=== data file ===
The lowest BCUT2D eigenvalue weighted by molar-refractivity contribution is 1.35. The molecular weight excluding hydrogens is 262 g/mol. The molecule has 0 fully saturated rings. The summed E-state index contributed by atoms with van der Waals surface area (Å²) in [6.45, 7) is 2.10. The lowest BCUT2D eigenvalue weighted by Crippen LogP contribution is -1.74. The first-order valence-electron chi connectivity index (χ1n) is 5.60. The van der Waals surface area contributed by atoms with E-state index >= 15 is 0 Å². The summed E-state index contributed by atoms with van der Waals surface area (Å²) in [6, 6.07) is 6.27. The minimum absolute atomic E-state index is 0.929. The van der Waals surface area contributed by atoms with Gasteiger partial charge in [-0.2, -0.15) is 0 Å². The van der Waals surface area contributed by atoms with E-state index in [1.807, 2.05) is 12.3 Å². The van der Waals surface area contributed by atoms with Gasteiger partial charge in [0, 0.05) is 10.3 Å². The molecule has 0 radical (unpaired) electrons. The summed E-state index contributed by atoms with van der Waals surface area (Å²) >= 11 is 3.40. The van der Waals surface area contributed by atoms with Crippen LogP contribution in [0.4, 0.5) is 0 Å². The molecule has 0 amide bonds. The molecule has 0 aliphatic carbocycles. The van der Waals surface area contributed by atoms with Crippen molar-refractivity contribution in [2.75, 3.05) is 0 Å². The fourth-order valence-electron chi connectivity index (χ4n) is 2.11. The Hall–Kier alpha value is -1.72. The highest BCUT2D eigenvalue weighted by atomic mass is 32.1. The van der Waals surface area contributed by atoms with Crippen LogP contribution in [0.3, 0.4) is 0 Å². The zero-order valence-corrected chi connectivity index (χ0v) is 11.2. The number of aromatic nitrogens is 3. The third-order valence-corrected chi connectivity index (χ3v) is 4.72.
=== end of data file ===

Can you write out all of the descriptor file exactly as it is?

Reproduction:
The lowest BCUT2D eigenvalue weighted by molar-refractivity contribution is 1.35. The molecular weight excluding hydrogens is 262 g/mol. The molecule has 0 fully saturated rings. The summed E-state index contributed by atoms with van der Waals surface area (Å²) in [6.45, 7) is 2.10. The lowest BCUT2D eigenvalue weighted by Crippen LogP contribution is -1.74. The first-order valence-electron chi connectivity index (χ1n) is 5.60. The van der Waals surface area contributed by atoms with E-state index >= 15 is 0 Å². The summed E-state index contributed by atoms with van der Waals surface area (Å²) in [6, 6.07) is 6.27. The minimum absolute atomic E-state index is 0.929. The van der Waals surface area contributed by atoms with Gasteiger partial charge in [-0.2, -0.15) is 0 Å². The van der Waals surface area contributed by atoms with E-state index in [1.807, 2.05) is 12.3 Å². The van der Waals surface area contributed by atoms with Gasteiger partial charge in [0, 0.05) is 10.3 Å². The molecule has 0 radical (unpaired) electrons. The summed E-state index contributed by atoms with van der Waals surface area (Å²) >= 11 is 3.40. The van der Waals surface area contributed by atoms with Crippen LogP contribution in [0.4, 0.5) is 0 Å². The molecule has 0 amide bonds. The molecule has 0 aliphatic carbocycles. The van der Waals surface area contributed by atoms with Crippen molar-refractivity contribution in [2.75, 3.05) is 0 Å². The fourth-order valence-electron chi connectivity index (χ4n) is 2.11. The Hall–Kier alpha value is -1.72. The highest BCUT2D eigenvalue weighted by atomic mass is 32.1. The van der Waals surface area contributed by atoms with Crippen LogP contribution in [0.3, 0.4) is 0 Å². The zero-order valence-corrected chi connectivity index (χ0v) is 11.2. The number of aromatic nitrogens is 3. The third-order valence-corrected chi connectivity index (χ3v) is 4.72.